I’m not Easy Rawlins. I’m not that age, that generation, there are a lot of things I’m not. But there are things I am, too. When I’m writing from Easy’s point of view, he says things I would never say. He does things I would never consider doing. But that’s me writing. So in a way that’s me completely and in a way it’s a completely creative construct.
On Crime Fiction
My father used to work in East L.A., in the barrio, and how people lived there and how people lived in my neighborhood in South-Central was so different. The culture was different, the language was different, the economic pressures were different, the expectations. The thing about Los Angeles is, there’s all kinds of life. The whole purpose of crime fiction is to find those different places.
On What’s Left Out
The interesting thing about being a novelist—and this is also probably true of nonfiction—is, you can’t tell everything. It’s impossible. So certain things get left out. I write about a time and a place and a people, and I am hoping that when you read the book, you will inform it with your own emotions and feelings.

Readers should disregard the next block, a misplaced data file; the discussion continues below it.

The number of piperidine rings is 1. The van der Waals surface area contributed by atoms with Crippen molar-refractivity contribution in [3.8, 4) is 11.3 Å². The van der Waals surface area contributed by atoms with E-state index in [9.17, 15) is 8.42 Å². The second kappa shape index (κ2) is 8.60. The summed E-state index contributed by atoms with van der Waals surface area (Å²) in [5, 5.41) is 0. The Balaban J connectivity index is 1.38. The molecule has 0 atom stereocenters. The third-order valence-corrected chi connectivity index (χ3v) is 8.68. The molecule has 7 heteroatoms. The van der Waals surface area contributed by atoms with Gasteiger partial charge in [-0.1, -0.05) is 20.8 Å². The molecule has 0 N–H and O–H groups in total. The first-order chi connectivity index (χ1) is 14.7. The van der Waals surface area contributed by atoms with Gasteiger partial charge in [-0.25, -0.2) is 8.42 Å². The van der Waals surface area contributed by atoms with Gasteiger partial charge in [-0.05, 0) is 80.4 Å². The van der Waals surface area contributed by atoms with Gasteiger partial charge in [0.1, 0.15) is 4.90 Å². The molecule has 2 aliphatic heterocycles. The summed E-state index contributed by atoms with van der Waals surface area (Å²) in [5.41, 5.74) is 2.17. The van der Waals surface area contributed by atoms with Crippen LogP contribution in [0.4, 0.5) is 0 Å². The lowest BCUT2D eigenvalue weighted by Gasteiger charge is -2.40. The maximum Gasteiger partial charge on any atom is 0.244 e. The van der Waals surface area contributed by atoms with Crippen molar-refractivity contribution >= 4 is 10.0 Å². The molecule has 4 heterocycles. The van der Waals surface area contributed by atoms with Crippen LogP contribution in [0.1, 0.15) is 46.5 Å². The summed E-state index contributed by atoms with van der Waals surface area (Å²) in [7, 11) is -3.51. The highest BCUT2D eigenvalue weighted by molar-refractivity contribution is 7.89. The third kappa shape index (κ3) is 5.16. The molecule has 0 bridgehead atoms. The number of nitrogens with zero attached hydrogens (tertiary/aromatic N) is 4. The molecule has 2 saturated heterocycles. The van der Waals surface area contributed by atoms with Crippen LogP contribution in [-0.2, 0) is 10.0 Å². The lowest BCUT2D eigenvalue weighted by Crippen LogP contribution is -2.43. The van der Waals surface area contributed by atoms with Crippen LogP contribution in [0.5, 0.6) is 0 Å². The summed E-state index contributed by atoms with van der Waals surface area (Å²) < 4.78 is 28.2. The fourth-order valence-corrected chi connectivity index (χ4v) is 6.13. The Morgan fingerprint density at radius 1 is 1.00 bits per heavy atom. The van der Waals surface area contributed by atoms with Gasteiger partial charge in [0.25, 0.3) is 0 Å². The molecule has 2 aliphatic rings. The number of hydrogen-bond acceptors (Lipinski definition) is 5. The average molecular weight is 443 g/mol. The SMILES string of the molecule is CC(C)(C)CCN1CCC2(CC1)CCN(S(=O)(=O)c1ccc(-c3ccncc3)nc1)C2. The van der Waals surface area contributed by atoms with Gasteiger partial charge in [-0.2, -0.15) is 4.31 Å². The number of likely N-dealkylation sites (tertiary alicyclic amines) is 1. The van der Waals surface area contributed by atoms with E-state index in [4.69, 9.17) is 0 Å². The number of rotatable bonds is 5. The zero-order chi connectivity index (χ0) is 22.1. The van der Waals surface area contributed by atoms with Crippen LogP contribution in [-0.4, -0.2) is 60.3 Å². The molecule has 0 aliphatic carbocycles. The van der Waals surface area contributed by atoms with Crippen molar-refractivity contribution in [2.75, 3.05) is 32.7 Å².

L.A. is a place where people are always changing, making the world better. You have things like the Watts riots that changed America. The riots were a surprise and a shock. You have the rise of political leadership kind of early on.
I wanted to write about a large and disparate group of people over a period of time in Southern California. I wanted to bring to life those people who didn’t have a literature even though they lived in a place that has a lot of literature. I wanted to talk about the displaced African Americans who came from Texas and Louisiana, who moved to California to start a new life not because they really wanted to be city people but because where they came from wasn’t welcoming socially.